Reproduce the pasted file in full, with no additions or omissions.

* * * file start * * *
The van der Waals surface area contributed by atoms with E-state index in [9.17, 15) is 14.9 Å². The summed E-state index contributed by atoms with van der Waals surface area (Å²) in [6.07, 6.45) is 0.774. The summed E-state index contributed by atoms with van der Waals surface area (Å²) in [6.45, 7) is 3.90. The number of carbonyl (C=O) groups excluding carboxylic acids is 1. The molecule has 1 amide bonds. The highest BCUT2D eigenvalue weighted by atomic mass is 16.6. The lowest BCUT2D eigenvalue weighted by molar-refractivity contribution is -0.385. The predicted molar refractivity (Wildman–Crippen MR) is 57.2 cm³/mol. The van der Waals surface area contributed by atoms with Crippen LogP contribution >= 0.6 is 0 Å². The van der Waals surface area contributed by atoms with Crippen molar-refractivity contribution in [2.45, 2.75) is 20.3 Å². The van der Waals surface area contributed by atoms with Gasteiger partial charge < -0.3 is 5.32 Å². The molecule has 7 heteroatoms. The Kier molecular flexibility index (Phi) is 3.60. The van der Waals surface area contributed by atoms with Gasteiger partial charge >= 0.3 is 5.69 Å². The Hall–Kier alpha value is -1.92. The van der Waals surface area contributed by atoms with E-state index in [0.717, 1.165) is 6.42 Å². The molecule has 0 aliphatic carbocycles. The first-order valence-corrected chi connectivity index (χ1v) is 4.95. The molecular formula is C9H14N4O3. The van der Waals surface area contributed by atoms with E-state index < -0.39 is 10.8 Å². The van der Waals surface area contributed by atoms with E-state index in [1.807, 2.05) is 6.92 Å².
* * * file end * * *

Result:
The van der Waals surface area contributed by atoms with E-state index in [9.17, 15) is 14.9 Å². The summed E-state index contributed by atoms with van der Waals surface area (Å²) in [6.07, 6.45) is 0.774. The summed E-state index contributed by atoms with van der Waals surface area (Å²) in [6.45, 7) is 3.90. The number of carbonyl (C=O) groups excluding carboxylic acids is 1. The molecule has 1 amide bonds. The highest BCUT2D eigenvalue weighted by atomic mass is 16.6. The lowest BCUT2D eigenvalue weighted by molar-refractivity contribution is -0.385. The predicted molar refractivity (Wildman–Crippen MR) is 57.2 cm³/mol. The van der Waals surface area contributed by atoms with Crippen LogP contribution >= 0.6 is 0 Å². The van der Waals surface area contributed by atoms with Crippen molar-refractivity contribution in [2.45, 2.75) is 20.3 Å². The van der Waals surface area contributed by atoms with Gasteiger partial charge < -0.3 is 5.32 Å². The molecule has 7 heteroatoms. The Kier molecular flexibility index (Phi) is 3.60. The van der Waals surface area contributed by atoms with Gasteiger partial charge >= 0.3 is 5.69 Å². The Hall–Kier alpha value is -1.92. The van der Waals surface area contributed by atoms with E-state index in [0.717, 1.165) is 6.42 Å². The molecule has 0 aliphatic carbocycles. The first-order valence-corrected chi connectivity index (χ1v) is 4.95. The molecular formula is C9H14N4O3. The van der Waals surface area contributed by atoms with E-state index < -0.39 is 10.8 Å². The van der Waals surface area contributed by atoms with E-state index in [1.807, 2.05) is 6.92 Å².